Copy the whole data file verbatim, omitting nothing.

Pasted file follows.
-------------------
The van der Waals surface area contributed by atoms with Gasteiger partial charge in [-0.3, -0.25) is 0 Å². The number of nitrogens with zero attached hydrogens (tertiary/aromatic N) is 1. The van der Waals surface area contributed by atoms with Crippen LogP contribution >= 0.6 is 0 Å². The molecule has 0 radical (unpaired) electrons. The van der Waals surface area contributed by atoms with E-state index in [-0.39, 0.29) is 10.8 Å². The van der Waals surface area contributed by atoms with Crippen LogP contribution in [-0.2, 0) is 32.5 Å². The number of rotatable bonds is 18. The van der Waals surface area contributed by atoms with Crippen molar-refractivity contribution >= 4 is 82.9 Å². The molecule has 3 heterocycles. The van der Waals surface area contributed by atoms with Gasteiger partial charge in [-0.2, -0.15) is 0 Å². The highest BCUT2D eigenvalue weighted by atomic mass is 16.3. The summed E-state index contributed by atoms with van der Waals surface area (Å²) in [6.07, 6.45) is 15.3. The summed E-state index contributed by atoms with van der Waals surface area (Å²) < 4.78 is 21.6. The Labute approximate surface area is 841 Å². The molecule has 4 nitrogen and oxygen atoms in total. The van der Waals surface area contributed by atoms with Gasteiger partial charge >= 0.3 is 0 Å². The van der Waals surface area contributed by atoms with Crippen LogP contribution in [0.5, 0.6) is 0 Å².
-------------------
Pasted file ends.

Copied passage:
The van der Waals surface area contributed by atoms with Gasteiger partial charge in [-0.3, -0.25) is 0 Å². The number of nitrogens with zero attached hydrogens (tertiary/aromatic N) is 1. The van der Waals surface area contributed by atoms with Crippen LogP contribution >= 0.6 is 0 Å². The molecule has 0 radical (unpaired) electrons. The van der Waals surface area contributed by atoms with E-state index in [-0.39, 0.29) is 10.8 Å². The van der Waals surface area contributed by atoms with Crippen LogP contribution in [-0.2, 0) is 32.5 Å². The number of rotatable bonds is 18. The van der Waals surface area contributed by atoms with Crippen molar-refractivity contribution >= 4 is 82.9 Å². The molecule has 3 heterocycles. The van der Waals surface area contributed by atoms with Gasteiger partial charge in [-0.2, -0.15) is 0 Å². The highest BCUT2D eigenvalue weighted by atomic mass is 16.3. The summed E-state index contributed by atoms with van der Waals surface area (Å²) in [6.07, 6.45) is 15.3. The summed E-state index contributed by atoms with van der Waals surface area (Å²) < 4.78 is 21.6. The Labute approximate surface area is 841 Å². The molecule has 4 nitrogen and oxygen atoms in total. The van der Waals surface area contributed by atoms with Gasteiger partial charge >= 0.3 is 0 Å². The van der Waals surface area contributed by atoms with Crippen LogP contribution in [0.5, 0.6) is 0 Å².